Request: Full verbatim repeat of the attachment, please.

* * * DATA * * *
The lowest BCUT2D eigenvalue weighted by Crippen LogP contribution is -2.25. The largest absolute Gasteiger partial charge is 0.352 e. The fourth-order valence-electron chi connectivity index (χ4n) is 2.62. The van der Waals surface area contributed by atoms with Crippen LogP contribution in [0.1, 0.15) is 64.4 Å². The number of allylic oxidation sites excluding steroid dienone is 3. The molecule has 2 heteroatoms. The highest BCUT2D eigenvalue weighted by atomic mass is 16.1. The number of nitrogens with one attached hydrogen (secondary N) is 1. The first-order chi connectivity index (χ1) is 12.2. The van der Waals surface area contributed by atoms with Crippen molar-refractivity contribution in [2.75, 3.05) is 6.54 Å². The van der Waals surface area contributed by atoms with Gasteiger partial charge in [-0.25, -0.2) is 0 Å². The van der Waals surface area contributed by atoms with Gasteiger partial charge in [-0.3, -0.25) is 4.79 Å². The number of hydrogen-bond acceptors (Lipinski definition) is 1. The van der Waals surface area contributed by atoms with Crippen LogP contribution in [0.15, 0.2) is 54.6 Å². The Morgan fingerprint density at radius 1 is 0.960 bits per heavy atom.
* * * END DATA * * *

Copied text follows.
The lowest BCUT2D eigenvalue weighted by Crippen LogP contribution is -2.25. The largest absolute Gasteiger partial charge is 0.352 e. The fourth-order valence-electron chi connectivity index (χ4n) is 2.62. The van der Waals surface area contributed by atoms with Crippen LogP contribution in [0.1, 0.15) is 64.4 Å². The number of allylic oxidation sites excluding steroid dienone is 3. The molecule has 2 heteroatoms. The highest BCUT2D eigenvalue weighted by atomic mass is 16.1. The number of nitrogens with one attached hydrogen (secondary N) is 1. The first-order chi connectivity index (χ1) is 12.2. The van der Waals surface area contributed by atoms with Crippen molar-refractivity contribution in [2.75, 3.05) is 6.54 Å². The van der Waals surface area contributed by atoms with Gasteiger partial charge in [-0.25, -0.2) is 0 Å². The van der Waals surface area contributed by atoms with Gasteiger partial charge in [-0.3, -0.25) is 4.79 Å². The number of hydrogen-bond acceptors (Lipinski definition) is 1. The van der Waals surface area contributed by atoms with Crippen LogP contribution in [0.15, 0.2) is 54.6 Å². The Morgan fingerprint density at radius 1 is 0.960 bits per heavy atom.